Stitching Worlds: exploring Textiles and Electronics

Ricardo O' Nascimento
4 min readJan 20, 2021

This text aims to reflect on the book ‘Stitching Worlds: exploring Textiles and Electronics’ edited by Ebru Kurbak and contributions by a stellar team of writers, thinkers, and textile practitioners.

Book cover.

The book is the written outcome of the art-based research project of the same name. The research explores a speculative scenario where the materials involved in consumer electronics production belong to the textile realm. Between 2014 and 2018, the team created artefacts and installations that offer critical comment on how we relate to technologies and how they are produced. Ebru Kurbak, the principal investigator and project leader, stresses that ‘Stitching worlds’ is an art project. She says that the intentions behind the project are what places it in the art field. This approach contradicts the utilitarian and unbiases processes that the tech industry has been taking while forcing technologies down our throats. In this research, the goal is not the profit, but instead “the defining criteria can be set on values.” The researchers propose a critical reflection on technologies through the craft of a new technological object. This process highlights skills, contexts, and actors that seem misplaced at first, but it makes a lot of sense in the proposed imaginary past.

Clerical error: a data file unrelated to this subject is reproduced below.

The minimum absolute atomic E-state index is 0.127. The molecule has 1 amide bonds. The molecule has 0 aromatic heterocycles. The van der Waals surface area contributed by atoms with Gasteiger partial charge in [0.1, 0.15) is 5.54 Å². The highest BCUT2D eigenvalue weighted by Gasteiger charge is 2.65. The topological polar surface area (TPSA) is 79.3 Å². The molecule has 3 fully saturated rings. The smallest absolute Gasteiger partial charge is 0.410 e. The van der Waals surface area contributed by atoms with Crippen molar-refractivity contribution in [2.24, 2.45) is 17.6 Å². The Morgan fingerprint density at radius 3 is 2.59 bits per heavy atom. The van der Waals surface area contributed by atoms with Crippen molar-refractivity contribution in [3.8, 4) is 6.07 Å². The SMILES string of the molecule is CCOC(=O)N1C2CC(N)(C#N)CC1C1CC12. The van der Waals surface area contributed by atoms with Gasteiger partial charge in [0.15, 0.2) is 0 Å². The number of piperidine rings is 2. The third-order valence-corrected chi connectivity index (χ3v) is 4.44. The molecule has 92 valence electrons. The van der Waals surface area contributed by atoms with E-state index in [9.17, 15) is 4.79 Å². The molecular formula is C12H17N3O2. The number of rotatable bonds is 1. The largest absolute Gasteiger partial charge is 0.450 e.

Irene Posch, the key researcher and contributor to this book, made evident the crossover between textile crafts and computational technologies. A brief look at the history of computer sciences validates the notion that both fields have a lot in common. Posch points out “the invention of the Jacquard weaving loom, as an early, digitally controlled machine or the weaving of magnetic -core memories as random-access memory for early computers” as examples of this intersection. After this initial common ground, both fields went their own ways in separate.

Posch makes a fascinating point by comparing a pair of liturgic papal gloves from the sixteenth century with a winter night biking gloves she made herself. She notices that both use similar material: golden threads. For the papal gloves, the material is used for embellishment purposes. For the bike gloves, they are used for their conductive qualities. She rightfully questions why the combination of textiles and electronic did not happen much earlier. In the research, they speculate…

Ricardo O' Nascimento

Ricardo is a Postdoctoral researcher in human and material experiences at the Materials Science Research Centre.